Tourism is estimated to account for about 10 % of all jobs worldwide, with many regional economies depending on it. Film tourism, where people visit the locations of films and television series, is a growing trend. “While specific figures are scarce, one indicator is the growth in tour operators catering for this niche market, alongside national surveys such as that conducted in the United Kingdom,” says EU-funded Film Tourism project coordinator Stijn Reijnders. The impact can be both positive and negative. While Lord of the Rings helped build the New Zealand brand of mythical islands, for some the Narcos series cultivates the image of Colombia as dangerous. Other negative impacts include inflated house prices, alongside over-tourism leading to congestion and degraded heritage sites. The project tracked how film tourism has become a truly global phenomenon. “Throughout the world we see the convergence of the popular culture and tourism industries intensifying. This influences how locations are represented in the global imagination,” explains Reijnders from Erasmus University, the project host. The team’s comparative research also revealed the significant differences in how film tourism develops, depending on social, cultural and economic context.
From close-up to wide shot
Film Tourism, supported by the European Research Council, set out to explore how the film tourism industry works in practice and impacts the daily lives of citizens. “Previously, the focus had been almost exclusively on single Western case studies. We were amongst the first to conduct comparative research beyond the West,” adds Reijnders. The project’s five international researchers focused on Brazil, India, Jamaica, Scotland and South Korea. The team conducted in-depth interviews with tourists and stakeholders – such as local residents, policy officers and heritage site managers – combined with some participant observation, for example on film tours. One of the criteria for country selection was the size of its diaspora communities. “The rise of roots tourism, where people travel back to their ancestral homeland to visit film-inspired locations, had been largely unexplored,” says Reijnders. In one case study, the project looked at how Hindustani communities living in the Netherlands consumed Bollywood movies partly as a way of staying connected to their heritage, Bollywood being a dominant cultural source for defining relationships with India. These films stir a desire for Indian travel, seldom in search of ‘home’ but to visit Bollywood sites. Film Tourism also highlighted significant differences between countries. The original plan to study the ‘Nollywood’ phenomenon in Nigeria had to be postponed, due to travel restrictions caused by the Ebola outbreak and the activities of Boko Haram. “Audiences do not have equal travel opportunities to visit film spots, reminding us about relations of power and the privilege inherent in tourism,” observes Reijnders.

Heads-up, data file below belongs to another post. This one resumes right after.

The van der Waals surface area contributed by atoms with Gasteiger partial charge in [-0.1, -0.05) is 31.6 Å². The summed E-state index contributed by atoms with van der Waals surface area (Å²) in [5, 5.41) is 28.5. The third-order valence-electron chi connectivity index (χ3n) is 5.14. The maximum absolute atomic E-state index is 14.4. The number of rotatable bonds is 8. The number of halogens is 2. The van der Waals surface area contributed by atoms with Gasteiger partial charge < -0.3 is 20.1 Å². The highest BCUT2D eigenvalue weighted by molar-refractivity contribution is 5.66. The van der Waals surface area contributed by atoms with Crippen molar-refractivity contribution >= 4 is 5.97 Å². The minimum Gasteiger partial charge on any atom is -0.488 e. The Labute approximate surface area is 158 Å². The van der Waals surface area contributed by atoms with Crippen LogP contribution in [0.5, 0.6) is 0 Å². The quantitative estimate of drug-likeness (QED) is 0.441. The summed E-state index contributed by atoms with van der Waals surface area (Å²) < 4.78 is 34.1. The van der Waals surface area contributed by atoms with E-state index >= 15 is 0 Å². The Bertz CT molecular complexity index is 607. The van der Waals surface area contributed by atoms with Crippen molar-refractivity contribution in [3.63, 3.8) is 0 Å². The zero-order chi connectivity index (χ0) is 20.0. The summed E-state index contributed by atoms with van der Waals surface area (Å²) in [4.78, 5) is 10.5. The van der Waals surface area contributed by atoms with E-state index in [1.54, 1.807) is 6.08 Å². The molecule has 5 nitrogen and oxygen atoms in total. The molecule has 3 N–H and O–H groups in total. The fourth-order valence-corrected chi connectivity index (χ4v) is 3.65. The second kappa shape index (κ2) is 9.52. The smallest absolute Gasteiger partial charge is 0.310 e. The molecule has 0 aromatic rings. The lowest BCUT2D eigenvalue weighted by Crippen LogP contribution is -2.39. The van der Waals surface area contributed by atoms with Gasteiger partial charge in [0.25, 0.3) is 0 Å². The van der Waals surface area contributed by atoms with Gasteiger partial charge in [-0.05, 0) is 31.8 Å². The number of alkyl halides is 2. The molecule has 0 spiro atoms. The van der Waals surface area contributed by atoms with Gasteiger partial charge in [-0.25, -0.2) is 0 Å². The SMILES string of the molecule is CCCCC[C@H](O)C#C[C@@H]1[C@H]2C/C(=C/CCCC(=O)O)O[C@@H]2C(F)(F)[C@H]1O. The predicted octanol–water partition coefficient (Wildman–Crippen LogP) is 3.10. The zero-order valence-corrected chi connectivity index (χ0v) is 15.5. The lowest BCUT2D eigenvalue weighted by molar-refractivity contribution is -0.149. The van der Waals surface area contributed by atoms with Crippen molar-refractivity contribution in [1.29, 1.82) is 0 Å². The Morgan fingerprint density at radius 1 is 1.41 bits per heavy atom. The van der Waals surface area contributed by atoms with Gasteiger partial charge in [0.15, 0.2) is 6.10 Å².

Privilege reinforced at a local level
While studying film tours of Edinburgh, Rosa Schiavone notes: “What is glossed over is that the contemporary demographics of Edinburgh comprise many people whose histories fail to be represented by the content of the tours. These would include local communities such as the people of Leith, along with minorities, people of colour and the economically deprived.” As well as writing several published papers and a book, the team organised workshops and an online conference, that brought together scholars and professionals from the film and tourism industries. Under the forthcoming EU-supported project, Setting the Scene, the researchers are now concentrating on developing policies to enable more sustainable film tourism.
Film Tourism, film, tourism, heritage, culture, imagination, Bollywood, diaspora